I’ll admit. I’m kind of obsessed with Riverdale, The CW’s neo-noir crime drama starring K.J. Apa, Lili Reinhart, Cole Sprouse and Camila Mendes. If the name and characters seem familiar to you, but you just can’t place them, that’s because the show’s a dark adaptation of the Archie comic books.
Yes, those comic books and yes, I mean dark.
If you remember Archie, Jughead, Veronica and Betty as thin teen stereotypes concerned only with who to take to the homecoming dance, your illusions are about to be shattered. Take that all-America trope and shove it through the lens of David Lynch; or think about movies like Heathers or River’s Edge; and you’ll be in Riverdale’s neighborhood.
By any standard, it’s a pretty remarkable transformation.
Honestly, I was never a fan of the Archie comics, finding them a little too white bread for my tastes. Granted, Archie was created just prior to World War II when wholesome, nostalgic depictions of young adults were in vogue. Mickey Rooney, Julie Garland, Shirley Temple and Jackie Cooper dominated the box office and Archie was a deliberate attempt to replicate their success by offering a serialized character who was “normal” (i.e. didn’t have super powers). The downside of normalcy was storylines that strayed into the mundane. Major themes included the female characters (Betty and Veronica) vying for Archie’s attention, rivalries with other students, homework problems and difficulties relating to parents. All of these things are common challenges for adolescents regardless of the era, but Archie was inclined to present them in a highly sanitized, and increasingly unrealistic, manner.
By the 1960s, this trend reached its zenith. Archie had become a superhero called Captain Pureheart (yes, really) whose main power was being a really swell guy. By the following decade, he’d been coopted by conservative Christians and spent much of his time espousing the virtues of Jesus Christ and encouraging prayer in schools.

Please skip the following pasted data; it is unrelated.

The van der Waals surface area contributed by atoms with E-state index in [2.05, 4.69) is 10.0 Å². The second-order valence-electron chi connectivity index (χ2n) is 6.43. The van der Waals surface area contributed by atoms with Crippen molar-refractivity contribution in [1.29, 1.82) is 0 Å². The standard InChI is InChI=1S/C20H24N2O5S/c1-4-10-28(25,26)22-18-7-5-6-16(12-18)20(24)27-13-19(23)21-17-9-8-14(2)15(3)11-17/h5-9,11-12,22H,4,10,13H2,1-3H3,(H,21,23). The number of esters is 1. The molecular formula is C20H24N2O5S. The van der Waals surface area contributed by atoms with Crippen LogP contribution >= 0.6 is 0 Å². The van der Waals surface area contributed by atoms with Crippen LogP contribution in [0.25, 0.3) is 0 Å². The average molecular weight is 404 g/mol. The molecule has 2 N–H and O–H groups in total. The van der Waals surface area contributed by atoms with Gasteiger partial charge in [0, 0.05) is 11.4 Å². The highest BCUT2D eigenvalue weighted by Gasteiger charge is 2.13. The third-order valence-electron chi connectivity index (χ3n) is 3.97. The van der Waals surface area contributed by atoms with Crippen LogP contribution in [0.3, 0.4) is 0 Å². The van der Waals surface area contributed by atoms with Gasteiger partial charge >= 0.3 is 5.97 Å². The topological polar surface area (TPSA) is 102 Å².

None of these later comics, nor the related animated shows, were particularly successful. Many didn’t last more than one edition (or season), and it was clear Archie needed to be modernized if he was going to appeal to increasingly sophisticated, worldly young adults.
And the competition was fierce.
By the start of the twenty-first century, comic books had become something very different from what they’d been in decades past. Zombies chewed their way through humanity in the stark, black and white artwork of The Walking Dead (2003). Japanese manga was on the rise, exposing American readers to unapologetically adult themes including frank depictions of sexuality. Even mainstream publishers like Marvel Comics were shifting long establish paradigms, with one of the best examples being 2006’s Civil War. Yet despite these industrywide changes, the Archie brand was slow to adapt.
In fact, the Archie comics really didn’t push boundaries until the century’s second decade. One of the most notable changes was in the art. The cartoony feel used since the 1940s was replaced by something more stylized and storylines became more inclusive. Real-life themes such as gun control, divorce and death were introduced. By 2010, an openly gay character named Kevin Keller was established and the following year made history as the first male LGBT character to have a solo comic book storyline. In 2012, the comics even went so far as to kill off Archie when he takes a bullet intended for Kevin.
But as you know, nothing that dies in comic books can stay dead forever. (Just ask Superman.)
By 2014, Archie was relaunched and rebranded to appeal to millennials under the New Riverdale banner. With writer Mark Waid (Daredevil) and artist Fiona Staples (Saga) leading the way, the concept was to keep Riverdale as a “whitebread community” on the surface, but give it a seamier underbelly. Ultimately, this transformation fed into The CW television series which began with the revelation that underage Archie’s having an affair with the high school’s music teacher, which has caused a schism between he and long-time friend Jughead Jones and possibly caused him to witness the murder of a classmate named Jason Blossom.
How’s that for shifting a paradigm?
With the season two trailer dropping yesterday (see below), now’s a good time for you to check out the series if you haven’t done so already. The show can be streamed on The CW website, Netflix, YouTube and a variety of other places.
Enjoy the ride.